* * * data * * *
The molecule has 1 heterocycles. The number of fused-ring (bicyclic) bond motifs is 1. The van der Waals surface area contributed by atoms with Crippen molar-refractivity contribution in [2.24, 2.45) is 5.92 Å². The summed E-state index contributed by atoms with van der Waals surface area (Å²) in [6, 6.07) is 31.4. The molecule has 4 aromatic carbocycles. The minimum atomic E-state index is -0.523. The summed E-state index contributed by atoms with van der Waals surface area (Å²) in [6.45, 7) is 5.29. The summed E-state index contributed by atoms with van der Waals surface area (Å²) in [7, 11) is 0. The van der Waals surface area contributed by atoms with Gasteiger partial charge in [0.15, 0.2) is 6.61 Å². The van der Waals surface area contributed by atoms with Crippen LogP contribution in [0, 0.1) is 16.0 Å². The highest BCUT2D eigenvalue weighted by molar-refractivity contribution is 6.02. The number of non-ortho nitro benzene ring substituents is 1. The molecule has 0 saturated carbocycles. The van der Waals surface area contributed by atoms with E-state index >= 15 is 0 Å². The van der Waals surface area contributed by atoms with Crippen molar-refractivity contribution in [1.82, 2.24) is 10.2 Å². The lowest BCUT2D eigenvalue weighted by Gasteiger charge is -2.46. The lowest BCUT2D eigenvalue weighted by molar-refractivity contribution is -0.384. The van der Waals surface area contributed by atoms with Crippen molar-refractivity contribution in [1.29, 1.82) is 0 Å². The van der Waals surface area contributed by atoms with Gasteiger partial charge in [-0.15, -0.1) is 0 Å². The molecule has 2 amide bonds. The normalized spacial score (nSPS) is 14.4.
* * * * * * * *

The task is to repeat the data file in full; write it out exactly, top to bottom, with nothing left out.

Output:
The molecule has 1 heterocycles. The number of fused-ring (bicyclic) bond motifs is 1. The van der Waals surface area contributed by atoms with Crippen molar-refractivity contribution in [2.24, 2.45) is 5.92 Å². The summed E-state index contributed by atoms with van der Waals surface area (Å²) in [6, 6.07) is 31.4. The molecule has 4 aromatic carbocycles. The minimum atomic E-state index is -0.523. The summed E-state index contributed by atoms with van der Waals surface area (Å²) in [6.45, 7) is 5.29. The summed E-state index contributed by atoms with van der Waals surface area (Å²) in [7, 11) is 0. The van der Waals surface area contributed by atoms with Gasteiger partial charge in [0.15, 0.2) is 6.61 Å². The van der Waals surface area contributed by atoms with Crippen LogP contribution in [0, 0.1) is 16.0 Å². The highest BCUT2D eigenvalue weighted by molar-refractivity contribution is 6.02. The number of non-ortho nitro benzene ring substituents is 1. The molecule has 0 saturated carbocycles. The van der Waals surface area contributed by atoms with E-state index >= 15 is 0 Å². The van der Waals surface area contributed by atoms with Crippen molar-refractivity contribution in [1.82, 2.24) is 10.2 Å². The lowest BCUT2D eigenvalue weighted by Gasteiger charge is -2.46. The lowest BCUT2D eigenvalue weighted by molar-refractivity contribution is -0.384. The van der Waals surface area contributed by atoms with Crippen molar-refractivity contribution in [1.29, 1.82) is 0 Å². The van der Waals surface area contributed by atoms with Gasteiger partial charge in [-0.15, -0.1) is 0 Å². The molecule has 2 amide bonds. The normalized spacial score (nSPS) is 14.4.